DomainKeys Offers Phishing Solution - DomainKeys Mounts its White Steed (or is that my router?)
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That is where DomainKeys comes into play. DomainKeys is a product that is owned by, and used in, Yahoo's web-based mail. The system that protects against imitations posing as one of the big boys has been in use for a couple of years now by Yahoo, but is growing in popularity as another web-based email giant, Gmail, has taken to using the DomainKeys technology to spare their end users the pain of being scammed by these phishers.
The method used by the DomainKeys technology works like this:
1. Sites register their DNSes (Domain Name Servers) with the DomainKeys system. Emails will need to be sent from that registered server.
2. The DomainKeys system adds an extra header to the email that identifies the sender's DNS to verify where the message is coming from.
3. The email is verified by the web-based system (Yahoo! Mail or Gmail) which checks to make sure it is using the correct header to be from where it says it's from. If it doesn't have the right header, it goes to the spam box.
Yahoo! has been pushing for this to become a web-based email anti-phishing standard since the inception of the DomainKeys technology several years ago, but it was slow to start. Now with a second large web-based mailer on the board with this technology, it is once again on the road to becoming the standard for email security.
Which brings up the following question: when it becomes the standard, won't a new generation of crackers just find a new way around the new security precautions? Of course, some will, but the idea with email, or any online security really, is to make it as hard as possible for as many people as possible to break your system and scam your users.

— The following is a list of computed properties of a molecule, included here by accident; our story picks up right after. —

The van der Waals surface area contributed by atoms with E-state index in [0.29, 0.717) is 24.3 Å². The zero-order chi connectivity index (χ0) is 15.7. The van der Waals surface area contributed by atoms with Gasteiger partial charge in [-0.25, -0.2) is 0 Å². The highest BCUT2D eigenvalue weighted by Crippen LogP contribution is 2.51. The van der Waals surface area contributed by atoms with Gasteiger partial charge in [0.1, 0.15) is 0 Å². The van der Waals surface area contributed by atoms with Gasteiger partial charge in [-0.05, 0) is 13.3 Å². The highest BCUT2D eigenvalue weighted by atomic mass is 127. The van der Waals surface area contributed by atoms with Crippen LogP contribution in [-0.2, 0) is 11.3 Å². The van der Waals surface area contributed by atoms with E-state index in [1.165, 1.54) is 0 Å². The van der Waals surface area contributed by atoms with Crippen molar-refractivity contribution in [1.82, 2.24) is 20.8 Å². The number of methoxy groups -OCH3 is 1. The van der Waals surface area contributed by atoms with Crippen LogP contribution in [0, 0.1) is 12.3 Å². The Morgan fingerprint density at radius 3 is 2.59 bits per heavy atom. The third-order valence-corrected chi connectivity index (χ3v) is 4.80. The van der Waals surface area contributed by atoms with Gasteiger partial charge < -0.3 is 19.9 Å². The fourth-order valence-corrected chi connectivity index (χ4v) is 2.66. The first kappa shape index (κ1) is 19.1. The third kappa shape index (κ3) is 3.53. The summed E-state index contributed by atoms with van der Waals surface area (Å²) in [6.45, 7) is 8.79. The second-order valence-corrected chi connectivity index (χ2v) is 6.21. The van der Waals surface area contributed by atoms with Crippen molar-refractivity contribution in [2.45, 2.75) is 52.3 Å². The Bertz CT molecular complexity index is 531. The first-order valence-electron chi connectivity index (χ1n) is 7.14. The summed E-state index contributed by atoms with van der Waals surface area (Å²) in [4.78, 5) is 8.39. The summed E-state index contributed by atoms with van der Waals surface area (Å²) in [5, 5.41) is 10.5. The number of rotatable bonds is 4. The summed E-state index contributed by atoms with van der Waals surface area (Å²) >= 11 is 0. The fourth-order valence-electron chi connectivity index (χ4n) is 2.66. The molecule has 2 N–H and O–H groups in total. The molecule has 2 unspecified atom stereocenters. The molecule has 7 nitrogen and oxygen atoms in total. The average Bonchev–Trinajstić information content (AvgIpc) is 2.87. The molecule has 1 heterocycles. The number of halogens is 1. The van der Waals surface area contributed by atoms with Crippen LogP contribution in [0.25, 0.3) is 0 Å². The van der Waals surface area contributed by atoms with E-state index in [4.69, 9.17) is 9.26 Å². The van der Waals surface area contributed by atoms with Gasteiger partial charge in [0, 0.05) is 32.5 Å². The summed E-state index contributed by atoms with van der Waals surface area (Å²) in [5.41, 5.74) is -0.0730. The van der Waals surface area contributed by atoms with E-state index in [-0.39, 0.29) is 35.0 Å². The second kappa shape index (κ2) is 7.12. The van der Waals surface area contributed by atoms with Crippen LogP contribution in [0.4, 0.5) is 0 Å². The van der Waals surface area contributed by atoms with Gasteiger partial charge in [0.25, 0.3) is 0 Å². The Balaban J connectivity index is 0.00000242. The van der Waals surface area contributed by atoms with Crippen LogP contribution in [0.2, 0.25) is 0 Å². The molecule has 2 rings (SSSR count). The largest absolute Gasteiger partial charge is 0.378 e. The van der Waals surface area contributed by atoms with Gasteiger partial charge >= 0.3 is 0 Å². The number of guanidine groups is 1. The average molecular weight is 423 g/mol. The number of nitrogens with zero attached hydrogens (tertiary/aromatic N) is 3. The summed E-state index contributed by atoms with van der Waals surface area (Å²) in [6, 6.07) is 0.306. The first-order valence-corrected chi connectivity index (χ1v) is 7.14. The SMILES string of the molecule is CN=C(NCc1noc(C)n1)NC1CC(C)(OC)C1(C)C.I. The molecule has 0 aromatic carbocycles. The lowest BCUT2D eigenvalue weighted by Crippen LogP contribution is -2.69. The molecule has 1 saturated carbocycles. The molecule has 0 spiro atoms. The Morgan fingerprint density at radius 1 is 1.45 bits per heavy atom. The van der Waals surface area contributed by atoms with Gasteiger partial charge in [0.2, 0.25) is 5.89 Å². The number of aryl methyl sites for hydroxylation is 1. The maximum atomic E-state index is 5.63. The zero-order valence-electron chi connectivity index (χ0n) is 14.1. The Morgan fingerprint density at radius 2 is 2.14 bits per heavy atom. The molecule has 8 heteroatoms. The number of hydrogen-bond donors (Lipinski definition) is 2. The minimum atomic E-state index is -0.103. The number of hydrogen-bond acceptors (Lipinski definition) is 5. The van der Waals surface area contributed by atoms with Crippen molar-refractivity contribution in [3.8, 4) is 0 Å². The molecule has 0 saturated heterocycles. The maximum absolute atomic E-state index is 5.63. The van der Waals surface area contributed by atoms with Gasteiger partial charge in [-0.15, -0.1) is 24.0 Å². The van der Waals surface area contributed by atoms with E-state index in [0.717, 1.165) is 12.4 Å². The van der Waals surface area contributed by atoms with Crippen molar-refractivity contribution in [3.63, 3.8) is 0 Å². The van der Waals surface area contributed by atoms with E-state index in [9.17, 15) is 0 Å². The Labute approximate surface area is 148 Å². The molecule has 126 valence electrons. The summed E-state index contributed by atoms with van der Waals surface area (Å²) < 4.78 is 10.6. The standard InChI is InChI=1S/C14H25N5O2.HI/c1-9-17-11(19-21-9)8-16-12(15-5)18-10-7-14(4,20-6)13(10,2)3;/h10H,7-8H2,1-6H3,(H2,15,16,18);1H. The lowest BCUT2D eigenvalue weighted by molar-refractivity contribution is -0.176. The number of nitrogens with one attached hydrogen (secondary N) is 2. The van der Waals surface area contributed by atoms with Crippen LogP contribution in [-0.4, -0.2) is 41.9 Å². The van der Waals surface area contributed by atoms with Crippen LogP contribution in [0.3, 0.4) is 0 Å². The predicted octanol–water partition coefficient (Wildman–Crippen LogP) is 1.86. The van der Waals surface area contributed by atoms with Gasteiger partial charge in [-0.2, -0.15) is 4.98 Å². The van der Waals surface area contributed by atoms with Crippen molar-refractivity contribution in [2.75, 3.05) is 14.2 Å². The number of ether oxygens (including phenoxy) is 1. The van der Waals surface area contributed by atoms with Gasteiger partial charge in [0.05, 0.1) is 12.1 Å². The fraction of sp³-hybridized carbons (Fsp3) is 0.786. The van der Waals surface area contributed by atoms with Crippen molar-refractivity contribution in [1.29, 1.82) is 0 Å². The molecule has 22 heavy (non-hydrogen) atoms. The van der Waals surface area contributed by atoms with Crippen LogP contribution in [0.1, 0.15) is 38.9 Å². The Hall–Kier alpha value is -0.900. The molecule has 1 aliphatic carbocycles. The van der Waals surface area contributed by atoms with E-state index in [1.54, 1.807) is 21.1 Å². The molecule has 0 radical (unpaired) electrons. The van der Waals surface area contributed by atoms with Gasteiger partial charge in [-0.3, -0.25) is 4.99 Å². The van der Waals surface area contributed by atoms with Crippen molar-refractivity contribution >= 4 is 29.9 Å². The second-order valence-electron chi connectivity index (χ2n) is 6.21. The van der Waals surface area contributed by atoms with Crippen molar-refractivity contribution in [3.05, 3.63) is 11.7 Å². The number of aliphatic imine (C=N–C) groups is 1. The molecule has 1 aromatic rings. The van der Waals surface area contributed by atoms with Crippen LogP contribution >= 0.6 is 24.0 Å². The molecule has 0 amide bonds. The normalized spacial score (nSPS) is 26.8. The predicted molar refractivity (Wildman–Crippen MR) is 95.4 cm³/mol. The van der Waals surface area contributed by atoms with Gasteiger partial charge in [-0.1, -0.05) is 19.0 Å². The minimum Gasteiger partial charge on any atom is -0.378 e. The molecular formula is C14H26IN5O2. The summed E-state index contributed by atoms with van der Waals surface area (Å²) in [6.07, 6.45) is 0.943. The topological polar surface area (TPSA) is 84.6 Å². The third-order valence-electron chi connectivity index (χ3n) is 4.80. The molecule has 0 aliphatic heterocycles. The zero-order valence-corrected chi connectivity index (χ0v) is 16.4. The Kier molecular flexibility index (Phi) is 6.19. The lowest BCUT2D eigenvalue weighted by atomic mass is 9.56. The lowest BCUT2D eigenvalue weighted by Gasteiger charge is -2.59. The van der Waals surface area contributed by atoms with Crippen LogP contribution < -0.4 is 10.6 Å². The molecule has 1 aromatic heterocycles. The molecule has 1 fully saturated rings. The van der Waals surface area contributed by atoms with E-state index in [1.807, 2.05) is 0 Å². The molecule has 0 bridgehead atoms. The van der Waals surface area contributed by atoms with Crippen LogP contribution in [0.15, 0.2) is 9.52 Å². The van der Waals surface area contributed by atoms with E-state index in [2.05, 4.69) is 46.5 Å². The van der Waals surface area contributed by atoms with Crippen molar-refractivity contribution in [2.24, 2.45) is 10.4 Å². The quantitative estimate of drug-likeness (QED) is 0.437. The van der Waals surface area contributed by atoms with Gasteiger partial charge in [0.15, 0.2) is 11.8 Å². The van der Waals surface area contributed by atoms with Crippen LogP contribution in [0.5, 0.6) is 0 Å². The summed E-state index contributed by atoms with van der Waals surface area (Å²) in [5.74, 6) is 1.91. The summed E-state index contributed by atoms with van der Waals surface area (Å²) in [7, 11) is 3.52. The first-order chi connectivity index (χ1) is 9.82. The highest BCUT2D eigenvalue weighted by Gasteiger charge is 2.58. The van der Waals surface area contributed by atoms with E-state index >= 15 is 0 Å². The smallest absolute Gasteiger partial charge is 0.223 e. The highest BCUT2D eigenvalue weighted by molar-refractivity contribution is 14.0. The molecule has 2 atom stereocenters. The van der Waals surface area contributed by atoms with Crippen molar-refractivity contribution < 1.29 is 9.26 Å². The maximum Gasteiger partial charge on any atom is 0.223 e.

So, in the end, DomainKeys is a great way of protecting email from phishing scams for now, and it will most likely become a web security standard in time. When it does, it may eventually be thwarted, as all things in the world of technology security almost always are. The odds are that it will take a while for the standard to be cracked, however, so don't discount it for now. Just keep an eye out for reports of fakes, and never, ever click a link in one of those emails; always type the name or URL of the site into a fresh tab or window, depending on your own personal preference.
*You didn't really think I would give you a play-by-play of how to scam people, did you? If you did then you came to the wrong place. This author only supports the responsible, conscious and constructive use of the online world. Partly because I hate the scammers and partly because I really hate to get sued by major companies.
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